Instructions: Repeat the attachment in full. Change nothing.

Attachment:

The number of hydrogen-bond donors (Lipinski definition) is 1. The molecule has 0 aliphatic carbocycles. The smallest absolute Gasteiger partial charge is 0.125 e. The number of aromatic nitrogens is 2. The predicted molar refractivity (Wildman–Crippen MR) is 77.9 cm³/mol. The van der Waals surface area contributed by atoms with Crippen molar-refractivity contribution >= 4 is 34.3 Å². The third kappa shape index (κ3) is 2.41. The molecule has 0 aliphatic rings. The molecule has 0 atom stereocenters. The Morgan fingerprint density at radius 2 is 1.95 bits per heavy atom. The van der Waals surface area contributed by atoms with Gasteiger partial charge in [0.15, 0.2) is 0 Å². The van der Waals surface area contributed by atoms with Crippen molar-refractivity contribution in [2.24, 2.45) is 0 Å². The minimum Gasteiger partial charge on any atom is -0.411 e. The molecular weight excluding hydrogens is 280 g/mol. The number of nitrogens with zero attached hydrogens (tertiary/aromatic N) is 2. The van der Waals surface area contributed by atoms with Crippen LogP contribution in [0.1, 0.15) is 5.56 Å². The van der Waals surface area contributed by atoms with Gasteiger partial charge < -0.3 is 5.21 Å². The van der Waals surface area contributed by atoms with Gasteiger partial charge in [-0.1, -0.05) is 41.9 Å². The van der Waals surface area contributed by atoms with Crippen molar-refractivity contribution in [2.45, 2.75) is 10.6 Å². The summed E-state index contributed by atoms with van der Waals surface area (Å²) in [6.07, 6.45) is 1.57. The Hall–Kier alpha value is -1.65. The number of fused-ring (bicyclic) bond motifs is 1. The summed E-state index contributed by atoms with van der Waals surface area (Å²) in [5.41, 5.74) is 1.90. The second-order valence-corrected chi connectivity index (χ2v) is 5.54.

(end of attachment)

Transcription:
The number of hydrogen-bond donors (Lipinski definition) is 1. The molecule has 0 aliphatic carbocycles. The smallest absolute Gasteiger partial charge is 0.125 e. The number of aromatic nitrogens is 2. The predicted molar refractivity (Wildman–Crippen MR) is 77.9 cm³/mol. The van der Waals surface area contributed by atoms with Crippen molar-refractivity contribution >= 4 is 34.3 Å². The third kappa shape index (κ3) is 2.41. The molecule has 0 aliphatic rings. The molecule has 0 atom stereocenters. The Morgan fingerprint density at radius 2 is 1.95 bits per heavy atom. The van der Waals surface area contributed by atoms with Gasteiger partial charge in [0.15, 0.2) is 0 Å². The van der Waals surface area contributed by atoms with Crippen molar-refractivity contribution in [2.24, 2.45) is 0 Å². The minimum Gasteiger partial charge on any atom is -0.411 e. The molecular weight excluding hydrogens is 280 g/mol. The number of nitrogens with zero attached hydrogens (tertiary/aromatic N) is 2. The van der Waals surface area contributed by atoms with Crippen LogP contribution in [0.1, 0.15) is 5.56 Å². The van der Waals surface area contributed by atoms with Gasteiger partial charge < -0.3 is 5.21 Å². The van der Waals surface area contributed by atoms with Gasteiger partial charge in [-0.1, -0.05) is 41.9 Å². The van der Waals surface area contributed by atoms with Crippen molar-refractivity contribution in [2.45, 2.75) is 10.6 Å². The summed E-state index contributed by atoms with van der Waals surface area (Å²) in [6.07, 6.45) is 1.57. The Hall–Kier alpha value is -1.65. The number of fused-ring (bicyclic) bond motifs is 1. The summed E-state index contributed by atoms with van der Waals surface area (Å²) in [5.41, 5.74) is 1.90. The second-order valence-corrected chi connectivity index (χ2v) is 5.54.